Discussion Archives:Big gain, how to avoid

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Discussion Forum Index --> Advanced Tax Questions --> Big gain, how to avoid


Discussion Forum Index --> Tax Questions --> Big gain, how to avoid

Gary622 (talk|edits) said:

17 March 2009
My client owns an S Corp and created a software program (which he patented) that a company wants to buy from him for 3 million dollars. The buying company is willing to work with my client to do whatever it takes to keep the taxes at a minimum (sell the S corp stock, sell just the patent, trade buyers stock and cash for the patent....)

Any suggestions to keep the taxes to a minimum would be appreciated.

Death&Taxes (talk|edits) said:

17 March 2009
Got lots of time on March 17th to kick this around.

RoyDaleOne (talk|edits) said:

17 March 2009
That is what we get paid for, not to give away for free.

NMexEA (talk|edits) said:

17 March 2009
Yeah, I'm afraid that I agree with Roy. I don't mean to be rude but structuring a deal like this will mean a substantial fee but carry substantial professional liability exposure. It would be unreasonable to risk the latter without a share of the former. Either do the research yourself or consult a specialist and split the fee.

Southparkcpa (talk|edits) said:

18 March 2009
Sell the stock..... for cash. Cap gain rates as as low as ever.

If you believe in the buyer, take some stock.

Lalva (talk|edits) said:

18 March 2009
Donate the 3 million to me and I will pay the taxes :-)

Taxea (talk|edits) said:

18 March 2009
He is making a gross of 3 million and he doesn't want to pay the taxes. I agree with Lalva..send me the money and I will gladly pay the tax even if it is 2/3rds of the proceeds. Besides the taxes he has to pay on the gross will help all of us and isn't that Obama's thinking. taxea

BeachCPA (talk|edits) said:

18 March 2009
Your client should move to Nevada first. Who do I send my bill to?

NMexEA (talk|edits) said:

18 March 2009
You know...not only does the client need competent corporate tax advice, he will almost certainly require the services of an M&A lawyer to negotiate the agreement and draft the necessary documents and filings. I wouldn't be surprised if the parties end up doing an SEC disclosure.

$500/hour. That's my rate. Plus costs. And Gross Receipts tax.

(Am I worth it? SUUUUUUURRRRREEEEE...just sign here...)

Genskitty (talk|edits) said:

March 18, 2009
BEACH, Gary622 can send you the client then I can come over and help you out. That way I can learn more about corporate tax.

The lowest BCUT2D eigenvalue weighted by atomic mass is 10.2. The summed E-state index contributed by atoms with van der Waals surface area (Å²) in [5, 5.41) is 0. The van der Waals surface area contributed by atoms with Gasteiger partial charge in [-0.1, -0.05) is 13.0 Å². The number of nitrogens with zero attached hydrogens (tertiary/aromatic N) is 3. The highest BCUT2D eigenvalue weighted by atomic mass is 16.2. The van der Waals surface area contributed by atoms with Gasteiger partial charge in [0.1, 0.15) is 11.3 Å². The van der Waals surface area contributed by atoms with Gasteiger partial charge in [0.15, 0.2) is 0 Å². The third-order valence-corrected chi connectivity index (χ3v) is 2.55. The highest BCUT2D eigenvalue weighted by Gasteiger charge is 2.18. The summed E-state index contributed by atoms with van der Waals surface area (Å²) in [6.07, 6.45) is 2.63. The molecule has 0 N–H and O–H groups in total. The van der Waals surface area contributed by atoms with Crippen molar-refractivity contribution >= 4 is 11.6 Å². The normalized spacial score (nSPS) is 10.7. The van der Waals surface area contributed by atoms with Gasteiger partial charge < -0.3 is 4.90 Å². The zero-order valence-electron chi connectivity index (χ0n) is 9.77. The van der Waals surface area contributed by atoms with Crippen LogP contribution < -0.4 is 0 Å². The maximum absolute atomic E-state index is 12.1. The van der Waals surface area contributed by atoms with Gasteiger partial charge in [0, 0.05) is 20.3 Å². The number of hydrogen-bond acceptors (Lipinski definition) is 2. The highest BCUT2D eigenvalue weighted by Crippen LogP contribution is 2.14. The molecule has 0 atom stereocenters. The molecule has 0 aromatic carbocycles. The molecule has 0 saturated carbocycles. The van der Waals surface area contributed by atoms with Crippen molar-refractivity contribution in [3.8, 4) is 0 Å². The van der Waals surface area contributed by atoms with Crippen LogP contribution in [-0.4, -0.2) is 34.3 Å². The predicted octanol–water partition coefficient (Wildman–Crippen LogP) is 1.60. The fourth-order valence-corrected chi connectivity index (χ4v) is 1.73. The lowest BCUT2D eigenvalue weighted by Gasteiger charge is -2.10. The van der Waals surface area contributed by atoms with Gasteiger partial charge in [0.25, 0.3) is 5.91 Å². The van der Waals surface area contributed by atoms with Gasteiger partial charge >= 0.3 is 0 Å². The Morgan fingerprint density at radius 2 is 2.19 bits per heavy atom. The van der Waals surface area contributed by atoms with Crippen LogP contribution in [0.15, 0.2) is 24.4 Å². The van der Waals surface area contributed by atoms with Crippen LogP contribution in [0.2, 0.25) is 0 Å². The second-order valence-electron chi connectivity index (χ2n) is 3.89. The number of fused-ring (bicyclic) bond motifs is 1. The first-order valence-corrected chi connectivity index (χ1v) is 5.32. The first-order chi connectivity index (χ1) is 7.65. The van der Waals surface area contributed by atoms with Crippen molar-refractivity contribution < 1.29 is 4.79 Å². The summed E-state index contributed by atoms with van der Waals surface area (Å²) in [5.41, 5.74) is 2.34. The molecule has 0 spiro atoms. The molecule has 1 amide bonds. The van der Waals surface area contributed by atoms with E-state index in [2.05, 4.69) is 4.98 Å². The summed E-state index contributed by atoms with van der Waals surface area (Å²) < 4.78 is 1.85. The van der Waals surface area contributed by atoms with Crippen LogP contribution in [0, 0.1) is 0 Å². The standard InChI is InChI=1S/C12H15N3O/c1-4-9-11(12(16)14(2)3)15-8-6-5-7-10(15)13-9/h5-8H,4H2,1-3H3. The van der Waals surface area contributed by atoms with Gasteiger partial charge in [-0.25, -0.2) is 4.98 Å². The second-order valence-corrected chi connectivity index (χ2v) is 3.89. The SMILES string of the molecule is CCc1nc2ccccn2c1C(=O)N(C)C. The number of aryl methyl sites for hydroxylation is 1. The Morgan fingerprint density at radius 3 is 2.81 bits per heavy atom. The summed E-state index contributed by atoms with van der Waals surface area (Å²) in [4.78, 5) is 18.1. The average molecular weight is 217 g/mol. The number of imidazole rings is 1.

Trillium (talk|edits) said:

18 March 2009
Post from a consumer (non-pro) deleted, in accordance with the notice in the pink box at the top of the forum.

Gary622 (talk|edits) said:

18 March 2009
I would like to thank everyone for their useful advise. Since I really don't have the time to do the necessary reseach to help my client during this busy tax season, I was hoping that someone had experienced this situation before and could lend a helping hand. I was not looking for a step by step guide, only a clue if there were some kind of vehicle out there that my client could talk to someone who is more experience in this matter.

IDrinkYour Milkshake (talk|edits) said:

18 March 2009
wow

Southparkcpa (talk|edits) said:

18 March 2009
Gary

You should tell your client exactly that.

NMexEA (talk|edits) said:

19 March 2009
Gary? I'm going to seem rude again, I'm afraid.

This kind of deal isn't a "file two forms and read the Pub" sort of thing. I STRONGLY advise you to refer your client to a tax attorney or to a specialized CPA or EA with a working relationship with a tax attorney. I'm serious about this. Don't try this at home. Not only shouldn't you try it, it will necessariy entail doing things that you CANNOT do without engaging in the practice of law.

AEM CPA (talk|edits) said:

19 March 2009
Norm, is your rate really $500 an hour?

Kevinh5 (talk|edits) said:

19 March 2009
I believe he offers a discount to those whose net worth is less than $3 million.

Gary622 (talk|edits) said:

19 March 2009
NMexEA, as I mentioned above, I have no intention on handling this myself. Since I don't have the time to even try to research this, I did tell him to consult with a tax attorney. Thank you for your concern.

NMexEA (talk|edits) said:

19 March 2009
Is my rate $500/hour? Sure, if we're talking M&A in the multimillion dollar range and anyone is foolish eough to hire me. Which no one ever was!

No, I am at the moment a State employee and not in private practice but my usual lawyer rate ran between $150 and $200 depending on the nature of the work. If I ever manage to finish the LL.M. and start taking clients again, I'll start at the lower end of that range until I learn enough to be reasonably efficient in tax practice. But I can't imagine ever charging more than, say, $225. That's about par with the local commercial firms.

NMexEA (talk|edits) said:

19 March 2009
Of course, I will INSIST on being pid only in gold or silver coin...<G>

DbK14 (talk|edits) said:

19 March 2009
Wow, how things vary across the country. I'm first year staff and the firm bills me at $90. In north NJ, of course.
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